Terry, Charles C., Hon.
The following data is extracted from History of the Pacific Northwest, Oregon and Washington, 1889.
HON. CHARLES C. TERRY.- The name and labors of this gentleman fill an important part in the history of the North Pacific coast. He was not only one of the first settlers here in point of time, but has ever been foremost among those who have had the foundations of our society and business. He was born in new York State when that was itself the frontier, and received his education in his native town.
The fame of the soil and climate of the North Pacific coast had already reached the Atlantic slope. Adventurers and daring men in various parts of the country were preparing to seek their fortunes there, and among these was Mr. Terry. He joined a party of homeseekers in 1851; and their point of departure from civilization was the old site of Council Bluffs. Thence their route was up the long valley of the Platte by way of Fort Laramie; up the Sweetwater and under the shadow of Frémont's peak; down the Bear and Snake rivers to the Columbia. From Mr. Terry's old home it was three thousand miles; and most of the way was through an almost trackless wilderness, swarming with powerful tribes of Indians.
The journey was successfully made; and the party arrived at Portland in August,1851. While the rest of the company awaited at that place to rest and recover from the fatigue of their journey, Mr. Terry and two others made an exploration to Puget Sound. After a month's absence in an almost trackless forest, he returned and reported favorably upon that country for permanent homes. As soon as preparations could be made, a party of twenty-one took passage on the schooner Exact, and landed at what is now Alki Point in September. The whole party camped in the forest until log cabins could be built. The first work of the settlers after building was to cut and skid to the Sound a load of piling for the brig Leonesa. This work, with its pay, was a God-send to the settlers. Without teams or anything but their axes and strong arms, they felled the great forest trees, cut them up, forced the piling by hand to the Sound and floated it to the brig.
In a small way Mr. Terry and Mr. Lowe, another of the party, commenced merchandising at the point of their landing, which they named Alki, an Indian word meaning "by and by." This word was an indication of the faith these brae men held as to the future of that country. It was so apt and expressive that it was subsequently adopted by the territory of Washington as its motto. This mercantile business, under careful and able management, grew to importance, and was continued for six years, when Mr. Terry traded his interest in it for a land claim located on what is now a part of the city of Seattle. While merchandising he had also engaged successfully in sawmilling. With that foresight which had characterized his location of the party on the Sound, Mr. Terry saw the future of Seattle; and he bought other claims, so that finally he became one of the principal owners of the present site of that metropolis. He was an active participant in the measures that led to the organization of Washington Territory, and also shared in the dangers and hardships of the Indian war of 1855-56.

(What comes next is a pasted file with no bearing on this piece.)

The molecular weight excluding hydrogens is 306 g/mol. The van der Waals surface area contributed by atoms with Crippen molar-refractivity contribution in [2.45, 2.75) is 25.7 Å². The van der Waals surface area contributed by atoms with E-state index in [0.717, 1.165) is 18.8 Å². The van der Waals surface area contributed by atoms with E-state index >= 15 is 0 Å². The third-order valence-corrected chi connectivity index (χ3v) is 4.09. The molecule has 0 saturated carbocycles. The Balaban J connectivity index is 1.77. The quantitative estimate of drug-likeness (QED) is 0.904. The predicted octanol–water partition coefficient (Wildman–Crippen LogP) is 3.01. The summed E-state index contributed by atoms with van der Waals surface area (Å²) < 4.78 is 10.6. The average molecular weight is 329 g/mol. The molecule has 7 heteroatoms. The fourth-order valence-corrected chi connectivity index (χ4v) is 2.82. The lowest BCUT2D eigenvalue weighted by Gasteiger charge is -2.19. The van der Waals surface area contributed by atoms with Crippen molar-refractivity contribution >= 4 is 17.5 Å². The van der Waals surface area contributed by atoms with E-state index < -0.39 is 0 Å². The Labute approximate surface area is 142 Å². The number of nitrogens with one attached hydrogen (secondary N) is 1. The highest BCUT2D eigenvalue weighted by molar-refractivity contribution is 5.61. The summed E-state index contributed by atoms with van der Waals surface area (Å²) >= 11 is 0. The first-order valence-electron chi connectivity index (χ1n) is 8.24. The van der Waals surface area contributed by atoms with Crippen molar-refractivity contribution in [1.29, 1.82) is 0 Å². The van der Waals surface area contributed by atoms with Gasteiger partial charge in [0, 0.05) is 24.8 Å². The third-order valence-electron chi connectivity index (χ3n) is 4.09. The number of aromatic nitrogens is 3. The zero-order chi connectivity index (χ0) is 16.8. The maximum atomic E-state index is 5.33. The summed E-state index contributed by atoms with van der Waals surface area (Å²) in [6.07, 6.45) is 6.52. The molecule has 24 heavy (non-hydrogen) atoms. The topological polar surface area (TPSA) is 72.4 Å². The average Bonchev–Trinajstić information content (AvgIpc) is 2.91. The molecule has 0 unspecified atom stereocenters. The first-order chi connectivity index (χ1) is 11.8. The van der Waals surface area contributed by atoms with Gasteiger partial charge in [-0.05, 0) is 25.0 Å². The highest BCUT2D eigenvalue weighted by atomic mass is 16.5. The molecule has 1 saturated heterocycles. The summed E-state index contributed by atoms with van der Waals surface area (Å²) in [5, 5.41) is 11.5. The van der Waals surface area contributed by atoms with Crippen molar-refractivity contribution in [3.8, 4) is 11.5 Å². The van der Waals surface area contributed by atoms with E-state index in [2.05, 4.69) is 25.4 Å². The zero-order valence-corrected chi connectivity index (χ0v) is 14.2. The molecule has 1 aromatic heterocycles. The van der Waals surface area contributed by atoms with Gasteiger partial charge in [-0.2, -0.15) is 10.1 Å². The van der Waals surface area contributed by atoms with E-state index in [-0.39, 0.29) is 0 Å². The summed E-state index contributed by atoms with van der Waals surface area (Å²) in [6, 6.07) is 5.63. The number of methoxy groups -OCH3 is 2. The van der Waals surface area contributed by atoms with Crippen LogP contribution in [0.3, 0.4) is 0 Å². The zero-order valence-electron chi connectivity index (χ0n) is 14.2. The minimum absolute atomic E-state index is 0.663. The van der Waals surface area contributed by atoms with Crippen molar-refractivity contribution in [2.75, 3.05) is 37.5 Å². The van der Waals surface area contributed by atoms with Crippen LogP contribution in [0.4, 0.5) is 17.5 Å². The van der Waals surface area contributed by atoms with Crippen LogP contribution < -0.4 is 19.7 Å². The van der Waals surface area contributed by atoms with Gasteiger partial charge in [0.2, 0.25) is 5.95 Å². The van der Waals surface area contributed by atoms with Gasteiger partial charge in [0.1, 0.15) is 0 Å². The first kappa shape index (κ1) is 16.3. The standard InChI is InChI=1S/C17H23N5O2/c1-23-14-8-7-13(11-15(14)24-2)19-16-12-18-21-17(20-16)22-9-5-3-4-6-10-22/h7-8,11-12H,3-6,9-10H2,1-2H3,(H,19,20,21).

He possessed the unbounded confidence of his fellow-citizens, and was honored by them with an election to the territorial legislature, and to the territorial legislature, and to the position of mayor of the city which he did so much to found and build. He was a natural leader of men; but he had no taste for office-holding. His influence in politics has been shown in his management of the party outside of the office. He was active in all that tended to settle and develop Washington Territory, and especially Puget Sound. He had the broadest and most comprehensive views of the future, foreseeing that the great forests, the iron and the coal, insured a manufacturing and commercial future; and his every effort was towards such a realization. In private life he was a model man. In his family he was all that was purest, gentlest and best. When his iron constitution succumbed to the pressure of mental and physical labor, and he passed from earth he left a widow, two sons and three daughters to mourn their irreparable loss. Mr. Terry was a man whose long life left nothing to extenuate, and very much to emulate.
Source: History of the Pacific Northwest, Oregon and Washington, 1889